Friday, May 4, 2012

Keystone XL Pipeline Politics

Trans Canada is expected to file a new application for the rerouted cross-border segment of the controversial Keystone XL tar sands bitumen pipeline today, May 4. The filing will reignite the election year political rhetoric surrounding environmental permitting and construction of the huge project. The southern leg of the new pipeline, from Cushing, Oklahoma to Port Arthur, Texas, is already in the 45 day Corps of Engineers permit process. If the Corps does not deny the permit within the 45 day period, it will be automatically granted. The northern segment, from Hardisty, Alberta to Cushing, requires a permit from the State Department because it crosses the international border between the U.S. and Canada.

Trans Canada’s proposed new route across Nebraska dodges what that state has defined as the environmentally sensitive Sandhills region, but environmentalists say that Nebraska bureaucrats have defined the Sandhills too narrowly, and also complain that the new route will still carry the thick crude over parts of the Ogallala aquifer, which provides drinking and irrigation water to an eight state region, including parts of Colorado, Kansas, Nebraska, New Mexico, Oklahoma, South Dakota, Texas and Wyoming.

Over a quarter of all irrigated farmland in the United States is served by the Ogallala. Eighty two percent of the folks living above the Ogallala get their drinking water from it. Those key facts, plus the general environmental opposition to Canadian tar sands mining as a contributor to global warming, form the basis of opposition to the pipeline. However, election year campaign rhetoric is more likely than scientific fact to determine the outcome of the permitting process.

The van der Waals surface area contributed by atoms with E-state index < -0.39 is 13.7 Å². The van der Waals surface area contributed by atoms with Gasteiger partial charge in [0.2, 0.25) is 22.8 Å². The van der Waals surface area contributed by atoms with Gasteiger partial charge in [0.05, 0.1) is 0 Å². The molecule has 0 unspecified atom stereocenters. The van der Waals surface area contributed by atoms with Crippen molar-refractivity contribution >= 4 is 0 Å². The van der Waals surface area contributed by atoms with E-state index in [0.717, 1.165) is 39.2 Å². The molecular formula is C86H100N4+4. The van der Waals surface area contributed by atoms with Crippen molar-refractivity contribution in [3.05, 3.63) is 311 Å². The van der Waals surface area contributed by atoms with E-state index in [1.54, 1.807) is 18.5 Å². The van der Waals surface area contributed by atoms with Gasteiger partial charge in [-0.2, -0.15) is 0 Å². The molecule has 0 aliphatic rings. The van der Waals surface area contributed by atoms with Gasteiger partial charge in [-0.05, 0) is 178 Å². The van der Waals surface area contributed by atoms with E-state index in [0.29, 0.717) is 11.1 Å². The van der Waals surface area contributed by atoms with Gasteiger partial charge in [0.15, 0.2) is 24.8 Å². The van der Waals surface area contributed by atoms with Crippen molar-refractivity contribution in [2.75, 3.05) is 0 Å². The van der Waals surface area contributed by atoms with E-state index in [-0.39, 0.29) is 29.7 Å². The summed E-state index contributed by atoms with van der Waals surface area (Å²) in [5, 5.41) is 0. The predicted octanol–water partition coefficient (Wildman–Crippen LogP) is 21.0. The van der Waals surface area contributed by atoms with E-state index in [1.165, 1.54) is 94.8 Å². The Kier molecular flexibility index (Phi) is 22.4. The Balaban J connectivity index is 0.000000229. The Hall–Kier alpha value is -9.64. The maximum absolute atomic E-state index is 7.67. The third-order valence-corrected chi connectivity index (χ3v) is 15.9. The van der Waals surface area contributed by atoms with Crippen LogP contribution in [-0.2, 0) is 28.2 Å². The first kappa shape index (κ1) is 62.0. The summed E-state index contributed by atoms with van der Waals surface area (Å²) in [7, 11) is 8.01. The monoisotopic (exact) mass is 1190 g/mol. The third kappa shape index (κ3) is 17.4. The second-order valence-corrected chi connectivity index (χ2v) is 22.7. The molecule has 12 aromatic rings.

House Speaker John Boehner has issued yet another statement on Keystone XL, proclaiming that, “With Nebraska now on board and the application being re-filed, the president has lost his always flimsy excuse for blocking this job creating project. With energy security at stake and jobs on the line, he should listen to the American people, not just his political base, and approve it immediately.” Environmental opponents to the project are equally adamant. Bold Nebraska Executive Director Jane Kleeb responds, “The fundamental facts remain; Americans are being asked to put clean water at risk for an extreme form of energy that will add nothing to our energy security.”

At least the environmentalists don’t deny that building the project would create jobs.

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